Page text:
Imágenes de páginas

Curtis and others against Leavitt.

factory answer, does not prove that it is contrary to public policy to permit corporations to defend themselves against their express contract, when illegal. No rule better calculated to promote sound policy could be devised than that which denies to either party the power of making a profit by the illegal transaction, and barely allows to the more innocent the right of being restored to his original condition. As I think this is the rule to which the authorities clearly point, I have no hesitation in adopting it, irrespective of the question whether the respondents are chargeable with knowledge of the illegality or not. Even with the knowledge, they would not be brought within the penalties of the restraining act. Assuming, then, that the provisions of the restraining act have been violated, the grounds of the relief afforded are: that as the prohibitions and penalties of that act are imposed upon the corporation alone, the respondents are not to be considered as in pari delicto with such corporation; and that public policy imperatively requires that this distinction, which exists in the nature of things and is supported by numerous authorities, should be observed in cases of this kind.

It may be objected to this doctrine, that there is a manifest incongruity in raising, by implication, a contract on the part of the corporation, which, it is at the same time held, would be void if expressly made. This objection however is, I think, without weight. If the incongruity referred to were real, it would be of little moment, as the implied contract is a mere legal fiction, resorted to simply for the purpose of complying with the forms of law. In equity no such implication is needed, and the objection, therefore, has no force when applied to the present case. The necessity of resorting to the fiction of a contract grows entirely out of the form in which justice is administered in common law actions. But the supposed incongruity does not really exist. It has never been held that a corporation could not promise to restore money or property acquired,

Curtis and others against Leavitt.

without consideration and by an abuse of its powers. Its promises, in anticipation of and with a view to such acquisitions, are void. But it is not ulta vires for a corporation to be honest, or to do, or promise to do, that which justice demands. Again, there can be no difficulty, in a case like the present, for another reason. The bank had a right to receive money on deposit, that is, to borrow money payable on demand; and its contracts to borrow the money in question on time being void, the law may properly regard the money as deposited, and the bank as liable to repay it whenever called for. An express contract by parol to that effect would no doubt be valid.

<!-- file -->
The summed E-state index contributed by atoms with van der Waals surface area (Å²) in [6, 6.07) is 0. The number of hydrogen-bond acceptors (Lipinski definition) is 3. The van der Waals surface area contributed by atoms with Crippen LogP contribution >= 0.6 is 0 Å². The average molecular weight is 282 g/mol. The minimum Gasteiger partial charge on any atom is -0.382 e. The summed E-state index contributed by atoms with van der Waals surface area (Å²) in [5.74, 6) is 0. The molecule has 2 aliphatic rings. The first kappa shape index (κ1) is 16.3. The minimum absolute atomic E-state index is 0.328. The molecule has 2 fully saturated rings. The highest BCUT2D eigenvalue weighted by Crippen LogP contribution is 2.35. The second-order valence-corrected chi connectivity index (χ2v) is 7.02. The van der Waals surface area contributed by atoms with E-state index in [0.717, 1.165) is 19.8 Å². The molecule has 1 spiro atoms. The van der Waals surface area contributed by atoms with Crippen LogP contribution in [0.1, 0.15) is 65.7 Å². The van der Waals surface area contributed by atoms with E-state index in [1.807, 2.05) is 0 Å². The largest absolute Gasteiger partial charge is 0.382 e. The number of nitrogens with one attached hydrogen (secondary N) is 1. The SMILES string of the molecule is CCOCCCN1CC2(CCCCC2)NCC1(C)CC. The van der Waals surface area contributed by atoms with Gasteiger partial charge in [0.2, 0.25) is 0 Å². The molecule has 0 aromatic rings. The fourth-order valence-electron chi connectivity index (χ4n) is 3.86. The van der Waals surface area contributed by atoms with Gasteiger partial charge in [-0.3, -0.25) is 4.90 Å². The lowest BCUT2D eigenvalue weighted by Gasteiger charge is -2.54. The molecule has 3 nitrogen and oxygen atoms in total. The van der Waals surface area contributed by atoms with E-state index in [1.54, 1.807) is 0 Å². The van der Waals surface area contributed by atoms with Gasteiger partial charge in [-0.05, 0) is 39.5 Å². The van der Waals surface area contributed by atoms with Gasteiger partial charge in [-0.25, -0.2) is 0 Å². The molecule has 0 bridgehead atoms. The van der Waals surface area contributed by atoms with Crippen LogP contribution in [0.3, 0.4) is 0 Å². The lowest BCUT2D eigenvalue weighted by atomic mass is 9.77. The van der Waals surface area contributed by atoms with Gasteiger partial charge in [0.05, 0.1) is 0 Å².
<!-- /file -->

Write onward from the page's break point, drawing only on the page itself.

The conclusions to which I have thus arrived render it unnecessary to examine in detail the various claims, with one or two exceptions which will be hereafter noticed. They are all limited to the amount actually advanced, with legal interest thereon. It remains, however, to be considered whether the respondents, or either of them, have any lien, for the sums so advanced, upon the securities assigned by the trust deeds. In the case of Leavitt v. Yates (4 Edw. Ch. R., 134), where a banking association had issued post notes in violation of the restraining act of 1840, and had, at the same time, executed a trust deed assigning certain effects to secure the payment of the notes, the vice-chancellor held that, the notes being void, the trust deed was also void. A similar decision was made by the Supreme Court at general term, in the case of Tylee v. Yates (3 Barb. S. C. R., 222). The principle adopted in these cases was fully confirmed by this court, in the case of Leavitt v. Palmer (3 Comst., 19.).

But it is claimed by the respondents that, admitting the mortgage bonds and trust deeds to be equally void, still, the holders have an equitable lien upon the property assigned by the deeds, for the money advanced; and they base their claim upon the ground that they advanced their money upon the faith of and relying upon these securities. The

Curtis and others against Leavitt.

claim of the Palmers to a preference is urged upon the additional ground that, upon receiving a pledge of the mortgage bonds, they surrendered state stocks upon which they had a lien for their debt against the bank. Upon careful consideration, I find myself unable to sustain this claim as to the bondholders; they have participated in a transaction, the whole of which was in contravention of law, and they stand chargeable with constructive notice of its illegality, at least so far as the objection is concerned that the acts of the bank in issuing the bonds were ultra vires. Although they ar permitted, chiefly on grounds of public policy, to recove the money actually advanced, it would scarcely comport with that policy to allow them preferences over other credi tors, to which they are only entitled by virtue of a specia agreement which is held to be void. The law, upon con siderations of justice and policy combined, implies a promise to restore to the bondholders their money; but I am aware of no principle upon which it will also imply a contract to give them a preference over others, in violation of the rul that "equality is equity."